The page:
The Financial Times and its journalism are subject to a self-regulation regime under the FT Editorial Code of Practice.
June 14, 2013 6:55 pm
Stepping off a speedboat on to a private jetty in Alibag, a coastal town separated from Mumbai by a narrow strip of the Arabian Sea, a traveller’s bags are whisked away by a man wielding a wooden cart. The porter deposits the luggage in the car park but doesn’t linger for a tip.
He doesn’t need your money. The alleged story is that this Alibag local made a fortune selling his family land to wealthy buyers from Mumbai keen to build second homes across the bay. He quit his job temporarily but, unaccustomed to the wealth and spare time, he soon returned to his work on the pier.
It is a familiar tale in Alibag, where unspoilt greenery, clean beaches, open space and silence broken only by the sound of wildlife is the norm. This is all unimaginable in the metropolis over the water, explaining partly why wealthy residents from Mumbai have been buying property here for more than a decade now.
Sameer Nerurkar, head of Samira Habitats, one of the largest developers in Alibag, started buying land here in 1994 for between Rs25 (£0.28) and Rs45 (£0.50) per sq ft. That range has now shifted to between Rs250 (£2.80) and Rs1,000 (£11) per sq ft. And of the 1,900 acres of land Samira owns in Alibag, Nerurkar has only 250 acres under development as he believes prices will continue to soar and there will be money to be made in sales. “You should double your money in two years,” he says.
Demand for property in Alibag has grown as connectivity with Mumbai has improved. “People are starting to own more water-based transport, buying yachts and speedboats,” says Subhankar Mitra, a strategic consultant at Jones Lang LaSalle.
A decade ago, the only option was a four-and-a-half hour drive along a potholed road, or a two-hour ride on a battered public boat from the southern tip of Mumbai. Today, the government has invested in improving roads to cut the drive to about three hours. And there is an air-conditioned catamaran service that takes just 45 minutes.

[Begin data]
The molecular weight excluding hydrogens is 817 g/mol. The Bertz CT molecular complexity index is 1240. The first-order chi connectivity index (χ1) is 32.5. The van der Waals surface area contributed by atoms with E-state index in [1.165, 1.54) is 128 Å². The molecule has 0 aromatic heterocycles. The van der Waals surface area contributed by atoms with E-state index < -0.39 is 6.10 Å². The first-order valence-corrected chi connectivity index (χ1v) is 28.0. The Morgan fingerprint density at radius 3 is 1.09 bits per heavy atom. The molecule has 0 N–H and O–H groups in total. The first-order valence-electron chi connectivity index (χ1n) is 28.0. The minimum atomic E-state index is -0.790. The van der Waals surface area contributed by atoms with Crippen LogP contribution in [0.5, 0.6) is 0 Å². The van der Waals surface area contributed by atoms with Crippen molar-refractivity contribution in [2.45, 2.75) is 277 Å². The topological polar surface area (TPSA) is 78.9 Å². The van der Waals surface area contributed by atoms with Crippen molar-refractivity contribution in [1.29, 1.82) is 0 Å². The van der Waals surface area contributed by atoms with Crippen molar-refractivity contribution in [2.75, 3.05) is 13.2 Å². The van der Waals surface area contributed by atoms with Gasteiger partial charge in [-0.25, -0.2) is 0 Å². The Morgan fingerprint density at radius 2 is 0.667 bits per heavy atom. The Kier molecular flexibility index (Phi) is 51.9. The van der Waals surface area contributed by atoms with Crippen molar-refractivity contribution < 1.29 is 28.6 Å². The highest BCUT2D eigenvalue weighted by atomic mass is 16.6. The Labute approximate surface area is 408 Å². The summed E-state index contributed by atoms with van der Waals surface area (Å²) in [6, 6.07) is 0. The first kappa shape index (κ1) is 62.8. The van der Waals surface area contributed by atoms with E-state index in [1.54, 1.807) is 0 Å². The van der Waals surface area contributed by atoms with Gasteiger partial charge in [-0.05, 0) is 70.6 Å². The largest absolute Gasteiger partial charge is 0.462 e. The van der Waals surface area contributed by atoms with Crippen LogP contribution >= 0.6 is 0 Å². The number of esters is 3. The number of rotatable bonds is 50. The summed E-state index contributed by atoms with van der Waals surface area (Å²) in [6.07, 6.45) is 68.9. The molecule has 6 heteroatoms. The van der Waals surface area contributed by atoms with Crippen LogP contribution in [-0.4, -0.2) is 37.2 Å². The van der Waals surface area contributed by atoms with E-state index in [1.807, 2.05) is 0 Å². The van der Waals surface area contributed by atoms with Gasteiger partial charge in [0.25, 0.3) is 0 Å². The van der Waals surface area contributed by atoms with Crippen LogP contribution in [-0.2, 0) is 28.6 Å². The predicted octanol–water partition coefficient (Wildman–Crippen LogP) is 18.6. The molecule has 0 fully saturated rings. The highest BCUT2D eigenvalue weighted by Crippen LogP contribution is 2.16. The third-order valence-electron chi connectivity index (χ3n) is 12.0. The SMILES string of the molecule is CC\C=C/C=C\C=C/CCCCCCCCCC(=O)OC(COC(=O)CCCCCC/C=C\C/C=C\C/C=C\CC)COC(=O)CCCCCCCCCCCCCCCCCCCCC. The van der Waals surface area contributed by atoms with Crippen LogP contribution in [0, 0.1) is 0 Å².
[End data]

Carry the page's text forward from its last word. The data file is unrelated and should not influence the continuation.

A getaway property here has become a status symbol in the city’s competitive social circles. “It’s like owning a Mercedes,” says Nerurkar, who points out that cricketing hero Sachin Tendulkar has a home here.
Nerurkar’s own house is a good indication of the type of glamour you can now find in Alibag. Rather than a single building, it has the feel of a hotel resort, with several structures dotted around a plot of 65,000 sq ft. There is a circular outhouse, intended to store cigars and vintage wines, which has since been converted into an extra bedroom to accommodate some of the boatloads of guests that come here for parties. A secret garden leads to a secluded spa. And past clusters of garden furniture made from oversized slabs of exotic woods, there is a pool and a games room.
“We’re seeing a lot of activity in Alibag,” says Saurabh Gupta, the chief executive of PropertyWala.com. “For people in Mumbai who don’t want a hectic city life, it’s a very good option.”
Mumbai has extended as far north as possible and the nearest dry land to the west is Oman. Alibag, to the south, is the natural extension. And several transport links are in the pipeline.
Mitra, of Jones Lang LaSalle, mentions plans for a trans-harbour link, a 22km bridge that will provide a shortcut by road, and the widening of the national highway that connects Mumbai to Alibag.
At the Santi Villas complex, Samira Habitats are selling half-acre plots. The idea is for the developer to take care of the paperwork, while buyers are helped by design teams to build bespoke homes. That can cost anything from Rs40m to Rs100m.